Whether it’s watching him on PBS or thumbing through one of his cookbooks, I never cease to learn something from Jacques Pepin.
A master technician who makes everything look effortless, and a cheerleader who gives the confidence to try any of his recipes handily in your own kitchen, Pepin continues to inspire in his latest cookbook, “Jacques Pépin Quick & Simple” (Houghton Mifflin Harcourt), of which I received a review copy.
As the title implies, the book’s 250 recipes are fast and easy, with brief ingredients list. Pepin is not above using frozen pizza dough, canned beans or ready-made sponge cake in some of them, either.
As he states in the introduction, “This book is intended to make your life easier.”
It will, too, with recipes such as “Cream of Pumpkin Soup” that uses canned pumpkin, light cream and curry powder; “Cheese Tart,” made with a frozen pie shell filled with a mixture of eggs, ricotta and Gouda; “Mustard-Broiled Shrimp” that’s coated with honey mustard, dark soy sauce and Sriracha; and “Orange Bavarian Cream” what mimics fancy custard cream but is instead made with instant pudding mix, half-and-half, and melted vanilla ice cream.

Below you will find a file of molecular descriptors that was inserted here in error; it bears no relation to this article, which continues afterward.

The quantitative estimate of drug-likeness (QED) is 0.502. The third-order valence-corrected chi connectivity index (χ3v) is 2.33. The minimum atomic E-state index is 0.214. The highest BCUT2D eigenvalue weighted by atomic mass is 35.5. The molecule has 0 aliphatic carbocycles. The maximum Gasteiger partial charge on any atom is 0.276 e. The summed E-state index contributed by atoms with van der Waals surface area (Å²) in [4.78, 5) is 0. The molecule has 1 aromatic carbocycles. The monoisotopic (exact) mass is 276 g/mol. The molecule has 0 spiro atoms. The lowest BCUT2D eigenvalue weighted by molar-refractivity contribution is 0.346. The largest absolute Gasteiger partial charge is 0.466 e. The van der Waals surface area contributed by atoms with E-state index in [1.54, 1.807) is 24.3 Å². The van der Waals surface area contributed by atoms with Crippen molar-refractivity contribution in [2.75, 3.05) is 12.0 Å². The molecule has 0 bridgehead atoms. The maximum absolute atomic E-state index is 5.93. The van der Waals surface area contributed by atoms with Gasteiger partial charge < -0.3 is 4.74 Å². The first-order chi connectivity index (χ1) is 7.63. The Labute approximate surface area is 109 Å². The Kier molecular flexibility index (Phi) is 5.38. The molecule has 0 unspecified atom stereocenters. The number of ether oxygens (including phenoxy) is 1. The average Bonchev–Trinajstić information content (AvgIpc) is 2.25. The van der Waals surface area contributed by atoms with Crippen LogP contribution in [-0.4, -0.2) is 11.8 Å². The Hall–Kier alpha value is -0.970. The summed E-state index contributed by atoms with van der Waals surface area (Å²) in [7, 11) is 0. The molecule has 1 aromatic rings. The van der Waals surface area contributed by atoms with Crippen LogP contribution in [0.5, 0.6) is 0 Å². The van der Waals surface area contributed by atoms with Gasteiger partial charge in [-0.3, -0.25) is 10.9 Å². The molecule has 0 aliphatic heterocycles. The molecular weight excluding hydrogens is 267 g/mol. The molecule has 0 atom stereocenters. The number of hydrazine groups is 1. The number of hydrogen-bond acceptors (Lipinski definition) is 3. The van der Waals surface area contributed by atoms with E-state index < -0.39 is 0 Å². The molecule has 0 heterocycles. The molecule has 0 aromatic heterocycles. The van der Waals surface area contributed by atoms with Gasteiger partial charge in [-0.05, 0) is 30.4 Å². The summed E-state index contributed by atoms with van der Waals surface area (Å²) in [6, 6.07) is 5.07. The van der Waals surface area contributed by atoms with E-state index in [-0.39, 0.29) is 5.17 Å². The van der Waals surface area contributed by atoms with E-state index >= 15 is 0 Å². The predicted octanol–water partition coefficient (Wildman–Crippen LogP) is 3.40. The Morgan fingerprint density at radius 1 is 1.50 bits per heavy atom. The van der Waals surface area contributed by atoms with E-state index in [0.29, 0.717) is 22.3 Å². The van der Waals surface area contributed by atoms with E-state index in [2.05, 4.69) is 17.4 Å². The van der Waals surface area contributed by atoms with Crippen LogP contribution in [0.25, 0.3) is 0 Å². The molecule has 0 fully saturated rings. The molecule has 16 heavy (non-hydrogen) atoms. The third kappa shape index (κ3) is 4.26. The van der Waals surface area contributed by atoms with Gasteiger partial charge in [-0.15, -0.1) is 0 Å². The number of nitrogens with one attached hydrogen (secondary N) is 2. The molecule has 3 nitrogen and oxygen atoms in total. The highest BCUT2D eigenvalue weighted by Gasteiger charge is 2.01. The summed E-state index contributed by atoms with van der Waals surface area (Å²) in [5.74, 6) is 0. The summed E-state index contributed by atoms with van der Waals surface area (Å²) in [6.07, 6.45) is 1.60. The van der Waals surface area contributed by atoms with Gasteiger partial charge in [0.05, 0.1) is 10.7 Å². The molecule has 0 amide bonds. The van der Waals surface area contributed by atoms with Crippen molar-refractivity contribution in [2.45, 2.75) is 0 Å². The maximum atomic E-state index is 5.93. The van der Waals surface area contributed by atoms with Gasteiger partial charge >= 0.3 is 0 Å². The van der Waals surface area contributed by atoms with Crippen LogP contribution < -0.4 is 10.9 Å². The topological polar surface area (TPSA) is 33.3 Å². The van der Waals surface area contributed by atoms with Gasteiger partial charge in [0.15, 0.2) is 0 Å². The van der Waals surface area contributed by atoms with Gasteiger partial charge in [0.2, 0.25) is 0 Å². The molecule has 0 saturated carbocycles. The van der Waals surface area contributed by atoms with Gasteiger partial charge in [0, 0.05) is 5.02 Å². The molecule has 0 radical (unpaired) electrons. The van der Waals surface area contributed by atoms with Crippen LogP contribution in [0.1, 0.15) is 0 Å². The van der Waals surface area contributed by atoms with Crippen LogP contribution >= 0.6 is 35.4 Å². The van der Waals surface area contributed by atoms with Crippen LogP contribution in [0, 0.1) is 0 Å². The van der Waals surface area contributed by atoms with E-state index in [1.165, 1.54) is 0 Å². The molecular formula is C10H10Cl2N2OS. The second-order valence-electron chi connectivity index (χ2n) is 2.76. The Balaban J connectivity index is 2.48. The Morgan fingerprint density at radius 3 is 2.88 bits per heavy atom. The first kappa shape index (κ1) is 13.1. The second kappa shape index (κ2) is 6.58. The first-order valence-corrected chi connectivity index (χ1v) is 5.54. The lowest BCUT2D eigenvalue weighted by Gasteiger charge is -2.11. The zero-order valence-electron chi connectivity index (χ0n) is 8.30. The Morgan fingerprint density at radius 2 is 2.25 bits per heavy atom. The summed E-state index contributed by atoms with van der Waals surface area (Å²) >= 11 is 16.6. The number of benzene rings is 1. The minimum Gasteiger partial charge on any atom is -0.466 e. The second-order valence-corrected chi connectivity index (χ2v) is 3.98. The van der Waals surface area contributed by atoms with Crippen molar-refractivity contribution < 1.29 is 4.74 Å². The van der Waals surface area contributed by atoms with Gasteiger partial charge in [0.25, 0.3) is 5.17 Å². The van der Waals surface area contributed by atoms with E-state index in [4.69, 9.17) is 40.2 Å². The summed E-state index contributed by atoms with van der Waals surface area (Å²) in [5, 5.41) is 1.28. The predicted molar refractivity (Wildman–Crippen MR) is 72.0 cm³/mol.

It’s all about the sauce — in this case a syrupy one full of cranberries, balsamic vinegar and honey.
Like so many folks especially in this part of the country, I appreciate being able to eat seasonally — to hone in on what’s best at each time of year to enjoy its peak flavor and revel in its often brief local appearance.
But there’s one item I keep in my freezer nearly year-round, even when its season is long gone.
Cranberries. Frozen ones to be exact.
I know, I know, they’re so fall and winter, you’re thinking. Why in the world would I want to partake of them in spring or summer?
Because their vivid color makes anything special. Because their sweet-sour fruitiness wakes up whatever they’re paired with. And because, how can I resist something that reminds me of the most festive, family-and-friend-filled convivial time of year?